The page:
Hugh Hendry And The Deflationary Zeitgeist


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    Jack Delano Colored drivers entrance, U.S. 1, NY Avenue, Washington, DC Jun 1940 It’s funny how things roll at times. When I wrote yesterday’s Making
    [See the full post at: Hugh Hendry And The Deflationary Zeitgeist]


    “If an economy stops growing, the only profit opportunities left involve taking something away from someone.”

    Is that really all so different from when the economy is growing? For example, you’ve often referred to our grandchildren.


    No Steve, I know, but it becomes a more direct transaction. All our growth has always been based on eating someone’s kids, but now it’s our own, because no-one has enough kids anymore to satisfy our greed.


    As a tenet of our society, and now increasingly the rest of the world, we worship the accumulation of wealth. It doesn’t seem to matter if it is ill-gotten, just shady, or from hard work and good luck. Although hard work and good luck seem to be the hardest way to get there, if at all. As long as this love of wealth is instilled in everyone’s way of thinking there’ll be little to no debate on whether it is ethical to profit on others misery. It used to be religion’s role to bring up uncomfortable things, but that is the exception to the rule now. We now worship money-and power. Until a lot more people are suffering and the blinders come off there will be little debate.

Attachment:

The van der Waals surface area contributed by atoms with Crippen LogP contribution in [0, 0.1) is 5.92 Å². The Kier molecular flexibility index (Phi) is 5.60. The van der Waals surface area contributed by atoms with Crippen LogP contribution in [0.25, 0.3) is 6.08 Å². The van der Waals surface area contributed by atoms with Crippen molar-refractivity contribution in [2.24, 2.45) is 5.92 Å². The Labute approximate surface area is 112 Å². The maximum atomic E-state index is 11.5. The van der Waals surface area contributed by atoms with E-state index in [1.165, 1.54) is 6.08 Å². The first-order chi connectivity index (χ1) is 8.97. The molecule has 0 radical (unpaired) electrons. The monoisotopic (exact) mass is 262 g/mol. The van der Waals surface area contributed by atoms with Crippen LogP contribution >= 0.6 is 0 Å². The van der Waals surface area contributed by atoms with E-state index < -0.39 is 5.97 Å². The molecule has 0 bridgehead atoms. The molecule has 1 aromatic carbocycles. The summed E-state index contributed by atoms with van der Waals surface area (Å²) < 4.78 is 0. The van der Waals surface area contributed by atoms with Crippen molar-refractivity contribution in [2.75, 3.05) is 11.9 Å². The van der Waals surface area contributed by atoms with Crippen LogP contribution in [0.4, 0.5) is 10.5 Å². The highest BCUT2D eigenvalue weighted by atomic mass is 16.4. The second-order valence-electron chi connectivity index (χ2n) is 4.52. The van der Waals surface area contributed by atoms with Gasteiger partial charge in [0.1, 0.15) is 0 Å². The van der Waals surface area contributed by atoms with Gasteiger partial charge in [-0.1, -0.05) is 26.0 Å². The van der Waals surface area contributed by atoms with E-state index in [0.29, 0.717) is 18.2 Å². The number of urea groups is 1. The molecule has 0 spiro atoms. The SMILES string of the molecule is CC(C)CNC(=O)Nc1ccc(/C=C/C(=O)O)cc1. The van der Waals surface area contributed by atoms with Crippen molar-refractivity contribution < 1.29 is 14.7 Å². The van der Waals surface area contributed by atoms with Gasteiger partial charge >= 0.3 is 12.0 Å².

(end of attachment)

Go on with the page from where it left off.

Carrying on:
Hendry’s fiduciary responsibility is to his clients. That’s just the nature of the business he’s in.

    That said, all this dovetails with the grand finale coming up, that is “The Crackup Boom.” He seems to understand that, and is simply making lemonade from lemons.

    It serves no purpose to go broke in a Centrally Planned disaster, over which one has no control. To the contrary, one should preserve capital with which to contribute to rebuilding the mess later.

    Reminds of the old adage, “I love my country, it’s my government I can’t stand.”


    @ Ilargi,

    “I’m just less focused on the short term, and the potential financial profits involved, than Hugh is. As I said yesterday, I think about the 50% increase in homeless kids in the States and the 50%+ jobless rates in southern Europe, and wonder if that justifies the drive for monetary profits.”

    Further to my devil’s advocate views on your Hugh Hendry post the other day, I look at your comments and find myself asking why you’d think it was a question of long-term vs. short-term?

    You see, if it wasn’t Hugh Hendry, it would be someone else pushing for those monetary profits. Those homeless kids and the higher jobless rates are baked into the cake – whether by human nature or by the fact we’re too far down the road to stop it from happening – and the only questions are who’s gonna book those monetary profits, and whatever will they do with them (i.e. spend it on)?

    Personally, I find it a shame that you’re not a billionaire-investor with the short-term in mindset; perhaps you would be the one booking those monetary profits and reinvesting them into helpful solutions like transition towns, public education/awareness on the virtues of preparedness and the ills of over-consumption, buying up land to turn into conservation areas, and buying up politicians to prevent them from changing the laws to allow pipelines to be run through said conservation areas.